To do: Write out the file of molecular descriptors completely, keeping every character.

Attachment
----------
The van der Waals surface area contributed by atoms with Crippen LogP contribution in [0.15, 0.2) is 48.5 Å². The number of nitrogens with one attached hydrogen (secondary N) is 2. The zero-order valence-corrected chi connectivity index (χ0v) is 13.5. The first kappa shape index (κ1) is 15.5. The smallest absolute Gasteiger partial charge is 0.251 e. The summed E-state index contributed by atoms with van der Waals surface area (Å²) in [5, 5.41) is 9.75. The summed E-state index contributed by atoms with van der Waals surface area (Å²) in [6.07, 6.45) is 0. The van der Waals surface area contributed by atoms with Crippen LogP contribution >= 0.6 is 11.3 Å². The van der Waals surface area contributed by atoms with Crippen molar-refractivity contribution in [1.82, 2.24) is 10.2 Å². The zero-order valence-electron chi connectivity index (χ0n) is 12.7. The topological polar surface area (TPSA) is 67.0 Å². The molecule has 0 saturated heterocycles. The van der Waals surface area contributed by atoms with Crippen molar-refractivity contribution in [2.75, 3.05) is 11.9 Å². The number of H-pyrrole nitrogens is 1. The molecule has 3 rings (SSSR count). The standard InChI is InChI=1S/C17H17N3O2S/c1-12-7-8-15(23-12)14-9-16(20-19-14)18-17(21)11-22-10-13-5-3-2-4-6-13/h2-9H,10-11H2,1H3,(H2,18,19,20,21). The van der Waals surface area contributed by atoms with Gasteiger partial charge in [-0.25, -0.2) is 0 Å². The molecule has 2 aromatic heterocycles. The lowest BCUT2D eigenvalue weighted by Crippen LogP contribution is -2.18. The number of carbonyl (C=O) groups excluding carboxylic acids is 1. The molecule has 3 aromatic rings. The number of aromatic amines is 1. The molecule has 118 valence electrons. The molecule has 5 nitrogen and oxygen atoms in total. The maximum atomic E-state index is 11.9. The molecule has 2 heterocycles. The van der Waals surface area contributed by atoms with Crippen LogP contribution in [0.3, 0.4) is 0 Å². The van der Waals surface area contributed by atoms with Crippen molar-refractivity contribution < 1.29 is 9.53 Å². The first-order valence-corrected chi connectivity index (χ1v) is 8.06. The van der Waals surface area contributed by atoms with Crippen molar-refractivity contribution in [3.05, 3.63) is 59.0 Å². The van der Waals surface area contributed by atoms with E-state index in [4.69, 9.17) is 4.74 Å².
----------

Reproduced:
The van der Waals surface area contributed by atoms with Crippen LogP contribution in [0.15, 0.2) is 48.5 Å². The number of nitrogens with one attached hydrogen (secondary N) is 2. The zero-order valence-corrected chi connectivity index (χ0v) is 13.5. The first kappa shape index (κ1) is 15.5. The smallest absolute Gasteiger partial charge is 0.251 e. The summed E-state index contributed by atoms with van der Waals surface area (Å²) in [5, 5.41) is 9.75. The summed E-state index contributed by atoms with van der Waals surface area (Å²) in [6.07, 6.45) is 0. The van der Waals surface area contributed by atoms with Crippen LogP contribution >= 0.6 is 11.3 Å². The van der Waals surface area contributed by atoms with Crippen molar-refractivity contribution in [1.82, 2.24) is 10.2 Å². The zero-order valence-electron chi connectivity index (χ0n) is 12.7. The topological polar surface area (TPSA) is 67.0 Å². The molecule has 0 saturated heterocycles. The van der Waals surface area contributed by atoms with Crippen molar-refractivity contribution in [2.75, 3.05) is 11.9 Å². The number of H-pyrrole nitrogens is 1. The molecule has 3 rings (SSSR count). The standard InChI is InChI=1S/C17H17N3O2S/c1-12-7-8-15(23-12)14-9-16(20-19-14)18-17(21)11-22-10-13-5-3-2-4-6-13/h2-9H,10-11H2,1H3,(H2,18,19,20,21). The van der Waals surface area contributed by atoms with Gasteiger partial charge in [-0.25, -0.2) is 0 Å². The molecule has 2 aromatic heterocycles. The lowest BCUT2D eigenvalue weighted by Crippen LogP contribution is -2.18. The number of carbonyl (C=O) groups excluding carboxylic acids is 1. The molecule has 3 aromatic rings. The number of aromatic amines is 1. The molecule has 118 valence electrons. The molecule has 5 nitrogen and oxygen atoms in total. The maximum atomic E-state index is 11.9. The molecule has 2 heterocycles. The van der Waals surface area contributed by atoms with Crippen LogP contribution in [0.3, 0.4) is 0 Å². The van der Waals surface area contributed by atoms with Crippen molar-refractivity contribution < 1.29 is 9.53 Å². The first-order valence-corrected chi connectivity index (χ1v) is 8.06. The van der Waals surface area contributed by atoms with Crippen molar-refractivity contribution in [3.05, 3.63) is 59.0 Å². The van der Waals surface area contributed by atoms with E-state index in [4.69, 9.17) is 4.74 Å².